In November, 1830, when Surveyor George Boyle White came through the Upper Hunter he camped for a night at the foot of Forbes’ Hill on the Jenkins’ property, but found no fences, no habitation nor even a hostess on the farm along the banks of Muscle Creek – a farm that he said was “only formed in imagination”. The only farm nearby was that of “Skellator”, selected by the Chief Justice, Sir Francis Forbes. Nothing marked the Village Reserve, except for a few camp fires of travelling stockmen.
In 1832, when James Rowland, Postmaster of Sydney, published his “New South Wales Calendar and General Post Office Directory”, a description of the Great North Road refers to the farms of the Misses Jenkins, the estate of Chief Justice Forbes, the crossing at Muscle Brook and the Village Reserve, and the Muscle Brook entering the Hunter River a quarter mile to the left. (V.L. Cremer – The History of Muswellbrook Post Office). On 5th May, 1833, Surveyor R. Dixon was instructed to prepare a field plan for the Village Reserve set up at the junction of the Muscle Creek with the Hunter River. In September he forwarded his plan to the Surveyor-General in Sydney and included amongst his report was “Muscle Creek was dry except for three holes of water ….. The west side of the North Road should be laid out in allotments for sale, and on the east side such portions reserved for Government purposes as may appear necessary, the top and sides of the ranges are all good sound building land, and fit for building purposes if the town should be of any extent.” The town was gazetted as MUSCLEBROOK (one word) on the 23rd October, 1833, when Governor Sir Richard Bourke had the following notice inserted in the Government Gazette:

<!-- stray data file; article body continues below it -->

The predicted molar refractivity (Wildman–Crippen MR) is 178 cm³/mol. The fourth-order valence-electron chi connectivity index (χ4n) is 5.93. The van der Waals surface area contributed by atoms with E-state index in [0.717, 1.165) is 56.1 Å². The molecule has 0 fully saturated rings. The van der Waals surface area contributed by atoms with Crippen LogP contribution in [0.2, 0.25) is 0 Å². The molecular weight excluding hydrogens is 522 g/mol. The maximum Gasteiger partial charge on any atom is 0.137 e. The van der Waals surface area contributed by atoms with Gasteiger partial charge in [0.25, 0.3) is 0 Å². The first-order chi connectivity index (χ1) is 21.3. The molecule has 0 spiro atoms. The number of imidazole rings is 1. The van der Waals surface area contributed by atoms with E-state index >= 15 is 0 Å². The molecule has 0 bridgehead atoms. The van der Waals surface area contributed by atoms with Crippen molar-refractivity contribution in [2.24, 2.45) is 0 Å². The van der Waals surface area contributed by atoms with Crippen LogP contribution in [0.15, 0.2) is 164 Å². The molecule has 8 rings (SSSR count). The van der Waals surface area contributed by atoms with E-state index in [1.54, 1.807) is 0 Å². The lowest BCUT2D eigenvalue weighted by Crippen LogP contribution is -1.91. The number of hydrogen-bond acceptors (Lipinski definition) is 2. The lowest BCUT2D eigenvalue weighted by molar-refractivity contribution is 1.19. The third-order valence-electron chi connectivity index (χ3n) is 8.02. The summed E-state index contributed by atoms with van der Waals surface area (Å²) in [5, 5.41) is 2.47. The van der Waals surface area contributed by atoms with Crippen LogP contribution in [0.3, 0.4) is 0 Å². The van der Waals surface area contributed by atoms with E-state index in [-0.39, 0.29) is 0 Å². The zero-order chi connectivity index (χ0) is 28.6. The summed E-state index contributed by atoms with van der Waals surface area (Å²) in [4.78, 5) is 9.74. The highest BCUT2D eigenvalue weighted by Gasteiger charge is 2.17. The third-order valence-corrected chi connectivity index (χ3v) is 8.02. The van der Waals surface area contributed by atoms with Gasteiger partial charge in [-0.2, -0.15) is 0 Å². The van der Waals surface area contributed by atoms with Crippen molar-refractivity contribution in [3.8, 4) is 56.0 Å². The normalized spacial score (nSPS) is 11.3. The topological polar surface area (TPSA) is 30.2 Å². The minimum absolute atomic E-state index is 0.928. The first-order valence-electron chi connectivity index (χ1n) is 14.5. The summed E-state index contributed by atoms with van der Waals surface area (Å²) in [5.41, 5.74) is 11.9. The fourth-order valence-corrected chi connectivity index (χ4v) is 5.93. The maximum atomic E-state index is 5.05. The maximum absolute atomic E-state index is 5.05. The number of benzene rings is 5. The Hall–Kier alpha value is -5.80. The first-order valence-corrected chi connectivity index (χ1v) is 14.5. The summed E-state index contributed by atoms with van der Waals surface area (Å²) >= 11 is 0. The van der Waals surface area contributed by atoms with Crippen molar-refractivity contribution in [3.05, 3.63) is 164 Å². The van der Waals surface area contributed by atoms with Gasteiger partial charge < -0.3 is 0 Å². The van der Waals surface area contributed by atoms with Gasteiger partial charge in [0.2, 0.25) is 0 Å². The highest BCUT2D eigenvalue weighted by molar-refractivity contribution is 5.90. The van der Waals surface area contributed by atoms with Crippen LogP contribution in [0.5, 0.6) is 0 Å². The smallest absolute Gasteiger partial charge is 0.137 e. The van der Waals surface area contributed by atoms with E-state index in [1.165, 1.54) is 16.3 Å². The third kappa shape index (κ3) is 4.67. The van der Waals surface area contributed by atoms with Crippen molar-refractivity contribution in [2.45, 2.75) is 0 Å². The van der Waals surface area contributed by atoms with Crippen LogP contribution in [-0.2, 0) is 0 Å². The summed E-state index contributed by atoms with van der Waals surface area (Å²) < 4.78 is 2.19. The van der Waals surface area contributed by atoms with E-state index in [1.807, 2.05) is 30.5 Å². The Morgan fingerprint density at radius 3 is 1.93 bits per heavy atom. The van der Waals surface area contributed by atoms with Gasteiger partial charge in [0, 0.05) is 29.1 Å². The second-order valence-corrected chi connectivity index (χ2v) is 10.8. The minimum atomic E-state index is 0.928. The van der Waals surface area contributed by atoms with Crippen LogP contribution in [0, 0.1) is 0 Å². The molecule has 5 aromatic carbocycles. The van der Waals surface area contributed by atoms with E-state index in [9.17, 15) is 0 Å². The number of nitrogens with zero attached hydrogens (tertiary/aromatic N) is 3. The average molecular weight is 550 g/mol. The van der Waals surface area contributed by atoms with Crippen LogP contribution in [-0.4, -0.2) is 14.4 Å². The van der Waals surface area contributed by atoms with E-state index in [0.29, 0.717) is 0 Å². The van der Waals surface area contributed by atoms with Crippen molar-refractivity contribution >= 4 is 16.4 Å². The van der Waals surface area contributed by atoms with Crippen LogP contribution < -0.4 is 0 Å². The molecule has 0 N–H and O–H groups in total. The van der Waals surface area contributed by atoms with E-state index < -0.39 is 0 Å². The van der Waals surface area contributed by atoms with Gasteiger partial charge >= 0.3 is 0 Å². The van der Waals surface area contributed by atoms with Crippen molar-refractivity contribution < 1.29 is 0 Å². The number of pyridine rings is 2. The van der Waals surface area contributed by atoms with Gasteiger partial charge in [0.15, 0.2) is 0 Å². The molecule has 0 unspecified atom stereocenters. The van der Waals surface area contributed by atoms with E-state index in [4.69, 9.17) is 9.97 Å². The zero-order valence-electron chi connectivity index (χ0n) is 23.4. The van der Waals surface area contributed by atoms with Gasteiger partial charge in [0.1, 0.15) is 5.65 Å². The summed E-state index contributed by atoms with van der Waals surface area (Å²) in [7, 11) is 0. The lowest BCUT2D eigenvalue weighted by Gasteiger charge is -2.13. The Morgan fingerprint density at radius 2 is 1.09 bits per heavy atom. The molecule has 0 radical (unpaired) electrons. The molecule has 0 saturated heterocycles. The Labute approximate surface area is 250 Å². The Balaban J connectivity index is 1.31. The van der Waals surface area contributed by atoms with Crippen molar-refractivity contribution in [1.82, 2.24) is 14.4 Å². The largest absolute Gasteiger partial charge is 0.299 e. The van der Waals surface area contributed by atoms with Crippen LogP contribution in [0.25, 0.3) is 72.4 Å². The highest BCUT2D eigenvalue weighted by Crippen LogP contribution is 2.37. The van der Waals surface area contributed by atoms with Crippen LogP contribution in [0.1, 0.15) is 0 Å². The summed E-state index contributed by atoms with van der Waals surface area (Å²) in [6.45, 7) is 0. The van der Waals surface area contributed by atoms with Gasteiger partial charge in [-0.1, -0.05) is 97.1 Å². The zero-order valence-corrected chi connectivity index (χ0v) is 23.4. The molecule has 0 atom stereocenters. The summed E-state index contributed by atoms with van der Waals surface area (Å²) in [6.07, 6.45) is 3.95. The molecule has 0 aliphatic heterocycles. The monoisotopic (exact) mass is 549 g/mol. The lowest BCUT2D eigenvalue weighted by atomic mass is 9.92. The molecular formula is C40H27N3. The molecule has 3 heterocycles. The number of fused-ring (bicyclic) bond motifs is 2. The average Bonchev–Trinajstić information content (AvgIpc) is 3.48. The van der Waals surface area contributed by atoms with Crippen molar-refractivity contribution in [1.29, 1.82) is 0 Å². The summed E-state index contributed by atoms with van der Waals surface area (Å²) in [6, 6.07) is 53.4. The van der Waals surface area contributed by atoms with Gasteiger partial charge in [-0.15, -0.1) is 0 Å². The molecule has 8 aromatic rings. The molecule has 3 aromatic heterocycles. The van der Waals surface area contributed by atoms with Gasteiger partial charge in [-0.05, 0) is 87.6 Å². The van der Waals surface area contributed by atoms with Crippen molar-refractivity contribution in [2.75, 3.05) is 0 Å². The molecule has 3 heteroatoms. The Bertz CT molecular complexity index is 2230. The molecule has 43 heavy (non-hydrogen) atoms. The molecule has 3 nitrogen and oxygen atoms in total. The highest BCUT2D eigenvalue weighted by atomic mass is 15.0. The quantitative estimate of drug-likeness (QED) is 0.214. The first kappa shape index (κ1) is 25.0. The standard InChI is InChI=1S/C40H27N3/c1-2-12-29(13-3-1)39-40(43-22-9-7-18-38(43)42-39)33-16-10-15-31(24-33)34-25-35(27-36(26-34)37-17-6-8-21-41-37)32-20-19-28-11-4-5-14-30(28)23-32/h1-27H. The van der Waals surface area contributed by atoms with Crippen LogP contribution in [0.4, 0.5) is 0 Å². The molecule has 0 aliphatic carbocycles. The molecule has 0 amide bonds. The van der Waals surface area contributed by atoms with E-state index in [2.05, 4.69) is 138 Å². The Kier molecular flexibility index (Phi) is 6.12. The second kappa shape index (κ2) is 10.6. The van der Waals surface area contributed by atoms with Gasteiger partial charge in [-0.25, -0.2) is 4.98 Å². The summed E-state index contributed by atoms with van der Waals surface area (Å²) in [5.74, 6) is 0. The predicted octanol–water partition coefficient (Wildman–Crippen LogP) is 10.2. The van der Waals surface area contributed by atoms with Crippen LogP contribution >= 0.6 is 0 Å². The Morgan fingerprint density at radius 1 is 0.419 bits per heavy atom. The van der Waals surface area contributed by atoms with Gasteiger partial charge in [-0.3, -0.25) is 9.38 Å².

Colonial Secretary’s Office Sydney, October 21st 1833
TOWN OF MUSCLEBROOK
Allotments for sale
His Excellency the Governor directs it to be notified, that the plan for the Township of Musclebrook having been approved, copies of the same are deposited for the public inspection at the office of the Surveyor General in Sydney, and with the Clerk of the Bench of Magistrates at Merton.